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wilderstyle
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110 Posts
Discussion Starter · #1 ·
I want to add a switch for my g/disposal under my sink. There is an existing outlet for the DW under there. How do I add a switch from this outlet? I need simple instructions or a tutorial. I am not an electrician.
 

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Licensed Electrical Cont.
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7,829 Posts
You can add it to this circuit IF it is a 20 amp circuit and is dedicated to the DW. Without that I'd run a new circuit to the new disposal.

You certainly don't need to be a full fledged electrician to do this, but you do need a decent clue about how this stuff works.

I'll let someone else give you a step-by-step tutorial as I prefer not to.
 

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Electrical Contractor
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3,368 Posts
A simple procedure, actually. Just install a "3-way" switch. Wire it so that when the switch is down, power goes to the dishwasher. When the switch is up, power goes to the disposal. Non-coincident loads that way. You can break off the tab on the receptacle outlet to make each half of the duplex dedicated for each appliance.

Detailed instructions?

  1. Turn off power to your outlet under the sink.
  2. Install a piece of 3-conductor cable from your existing outlet to your 3-way switch.
  3. Disconnect the black wire from your outlet, and wire-nut it to the white wire of your switch leg.
  4. Connect the other end of that white wire to the "common" terminal of your 3-way switch.
  5. Connect the black and red wires to the other 2 terminals of your 3-way switch.
  6. Break off the tab on your duplex outlet on the "hot" side of the outlet.
  7. Connect the remaining black and red wires from your switch leg to the 2 terminals on your outlet.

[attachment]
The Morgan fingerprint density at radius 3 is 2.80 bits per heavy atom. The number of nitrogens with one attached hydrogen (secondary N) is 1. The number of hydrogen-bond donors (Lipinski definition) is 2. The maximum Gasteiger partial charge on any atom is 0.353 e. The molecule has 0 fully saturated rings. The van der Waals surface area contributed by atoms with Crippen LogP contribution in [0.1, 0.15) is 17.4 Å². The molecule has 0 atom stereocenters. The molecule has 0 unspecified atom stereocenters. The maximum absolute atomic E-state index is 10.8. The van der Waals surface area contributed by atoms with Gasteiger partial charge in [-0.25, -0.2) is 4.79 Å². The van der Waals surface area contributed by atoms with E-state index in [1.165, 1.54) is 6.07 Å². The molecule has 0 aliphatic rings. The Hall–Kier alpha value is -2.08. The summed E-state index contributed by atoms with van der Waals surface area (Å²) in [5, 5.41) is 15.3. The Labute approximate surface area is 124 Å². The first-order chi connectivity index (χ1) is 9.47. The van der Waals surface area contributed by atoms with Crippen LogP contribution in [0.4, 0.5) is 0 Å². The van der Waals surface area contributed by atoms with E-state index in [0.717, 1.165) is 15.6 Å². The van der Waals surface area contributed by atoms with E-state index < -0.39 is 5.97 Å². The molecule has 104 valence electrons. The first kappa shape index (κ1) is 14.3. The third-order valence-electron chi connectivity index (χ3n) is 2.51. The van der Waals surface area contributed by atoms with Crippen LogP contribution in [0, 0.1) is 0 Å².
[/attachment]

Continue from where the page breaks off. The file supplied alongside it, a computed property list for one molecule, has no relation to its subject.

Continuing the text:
8. Mount all devices, install wall plates, etc.
  9. Turn on power, and check which position of the wall switch controls which half of the outlet.
  10. Plug in the disposal unit to the portion of the outlet that is on when the switch is "up"
  11. Plug in the dishwasher to the portion of the outlet that is on when the switch is "down"
 

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wilderstyle
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110 Posts
Discussion Starter · #4 ·
Thanks guys, hubby is helping with this one. He has some basic knowledge. Plus I am just a little afraid of electrical errors. After that saws all incident! My nickname at the paint store is sparky. We also need to connect the light/fan hood to the dedicated wire I had an electrician put in. We just hard wire that to the hood right?
 

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DIY'er
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A simple procedure, actually. Just install a "3-way" switch. Wire it so that when the switch is down, power goes to the dishwasher. When the switch is up, power goes to the disposal. Non-coincident loads that way. You can break off the tab on the receptacle outlet to make each half of the duplex dedicated for each appliance.

Detailed instructions?

  1. Turn off power to your outlet under the sink.
  2. Install a piece of 3-conductor cable from your existing outlet to your 3-way switch.
  3. Disconnect the black wire from your outlet, and wire-nut it to the white wire of your switch leg.
  4. Connect the other end of that white wire to the "common" terminal of your 3-way switch.
  5. Connect the black and red wires to the other 2 terminals of your 3-way switch.
  6. Break off the tab on your duplex outlet on the "hot" side of the outlet.
  7. Connect the remaining black and red wires from your switch leg to the 2 terminals on your outlet.
  8. Mount all devices, install wall plates, etc.
  9. Turn on power, and check which position of the wall switch controls which half of the outlet.
  10. Plug in the disposal unit to the portion of the outlet that is on when the switch is "up"
  11. Plug in the dishwasher to the portion of the outlet that is on when the switch is "down"
Neat idea. Good directions. :) I've seen questions like this several times and never thought of using a 3 way like that.
Jamie
 

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Licensed Electrical Cont.